sfriedberg

Diamond
Joined
Oct 14, 2010
Location
Oregon, USA
FWIW, the US National Electric Code is updated every three years. They don't change the basic stuff, but they do add stuff based on new technology, which might be things like solar panel local generation, or better types of wire insulation, or safety-related stuff like GFCI and AFCI breakers. I had never even heard of AFCI (arc fault) breakers until they got added to the code. Now they are a requirement for certain circuits in residential construction.
 

Pete Deal

Stainless
Joined
Apr 10, 2007
Location
Morgantown, WV
Ever since they changed the code to require that receptacles be installed upside down I concluded it was over run by busy bodies with nothing meaningful to occupy their lives. I know their "reason" but it's stupid!
 

gustafson

Diamond
Joined
Sep 4, 2002
Location
People's Republic
That is unsafe. Is it against local code? I don't know, buy it is stupid. I had a 400 volt 3 phase 6000 watt heat treating oven and it started tripping my GFCI breaker. It was hard wired. The fault was caused by metallic splatter which caused a leak path through some insulating furnace brick. It was not enough to trip the over current breaker, but the leakage was enough to trip the GFCI. Now, had the oven frame not been correctly grounded, the oven frame would have risen to lethal voltage and still not created an over current trip. GFCI breakers have been designed to eliminate that risk.


Again, not necessarily up on the latest code, but hardwired single purpose circuits have never been GFCI protected

You stove? You know right next to the sink, right under the counter from the GFCI outlet? Not GFCI

The fridge? Same deal

Dishwasher, full of water, not GFCI


WE have all worked in shops for many decades and never seen a GFCI on a hardwired machine tool, and nary a zap.

Now, those 120v drops, I could see them being GFCI

Because gawd knows what might be plugged into them, unlike a single purpose outlet


None of this is unsafe or stupid.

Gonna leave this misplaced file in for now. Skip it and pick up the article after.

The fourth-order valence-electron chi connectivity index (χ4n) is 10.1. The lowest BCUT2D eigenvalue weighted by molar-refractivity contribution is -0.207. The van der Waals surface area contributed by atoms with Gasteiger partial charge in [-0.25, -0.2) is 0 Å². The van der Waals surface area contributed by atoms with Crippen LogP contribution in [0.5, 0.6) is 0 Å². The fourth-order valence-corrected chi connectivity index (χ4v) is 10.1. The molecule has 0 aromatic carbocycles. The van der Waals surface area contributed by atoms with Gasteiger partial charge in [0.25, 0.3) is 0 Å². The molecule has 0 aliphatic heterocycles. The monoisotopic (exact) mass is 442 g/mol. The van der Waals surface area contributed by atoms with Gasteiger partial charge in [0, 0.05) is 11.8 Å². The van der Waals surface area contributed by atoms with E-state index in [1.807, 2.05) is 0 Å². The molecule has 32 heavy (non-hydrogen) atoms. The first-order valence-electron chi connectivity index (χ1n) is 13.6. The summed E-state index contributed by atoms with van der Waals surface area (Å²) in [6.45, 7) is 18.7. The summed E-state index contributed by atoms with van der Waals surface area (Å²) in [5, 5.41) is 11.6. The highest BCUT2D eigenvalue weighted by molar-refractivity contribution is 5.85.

Again, you pretty much cannot GFCI a welder, EDM guys may chime in on those.

Losing power randomly to industrial machinery can be dangerous, destructive and expensive.


Please note that in your example the ground system worked exactly as it was intended.

GFCI are intended for times when the electrons are not contained in a big grounded metal box
 

mhajicek

Titanium
Joined
May 11, 2017
Location
Minneapolis, MN, USA
That is unsafe. Is it against local code? I don't know, buy it is stupid. I had a 400 volt 3 phase 6000 watt heat treating oven and it started tripping my GFCI breaker. It was hard wired. The fault was caused by metallic splatter which caused a leak path through some insulating furnace brick. It was not enough to trip the over current breaker, but the leakage was enough to trip the GFCI. Now, had the oven frame not been correctly grounded, the oven frame would have risen to lethal voltage and still not created an over current trip. GFCI breakers have been designed to eliminate that risk.

There's a big difference between a heat treating furnace (fancy toaster) and a CNC machine. Ever look in the electrical box on your CNC?
 

Bobw

Diamond
Joined
Feb 8, 2005
Location
Hatch, NM Chile capital of the WORLD
There's a big difference between a heat treating furnace (fancy toaster) and a CNC machine. Ever look in the electrical box on your CNC?

And occasionally I warm up my burritos in the heat treat oven..

The powder coat/film lube oven... Not a chance, nope, smells too much
like chemicals.

And one of the best, using my foundry furnace to cook burgers. It'll melt 40lbs of aluminum
in about a half hour.. Even though its not wood or charcoal, that wicked crazy stupid high heat,
makes one heck of a burger.. Put a grate over the top, and a few 1" blocks to hold
the cover up. One of these days I need to try it on a steak.

No Grounding Needed.

7071477695_8dff8784b4_c.jpg
 

SeymourDumore

Diamond
Joined
Aug 2, 2005
Location
CT
OK, I have still not found a single GFCI breaker that is 240V/3Ph!
There are plenty under 50 A ( max required by NEC ), but they are all for 208V systems, which automatically means 208/120 Wye with Neutral.

Does anyone have any links to a true GFCI device for Delta services?

Steve ...
From what I saw, at this time NEC only requires GFCI for :
L-Ground voltages below 150V
Current of 50A or less for single phase, 100A or less for 3 phase
Receptacle connections only ( hard wired connections do not require GFCI )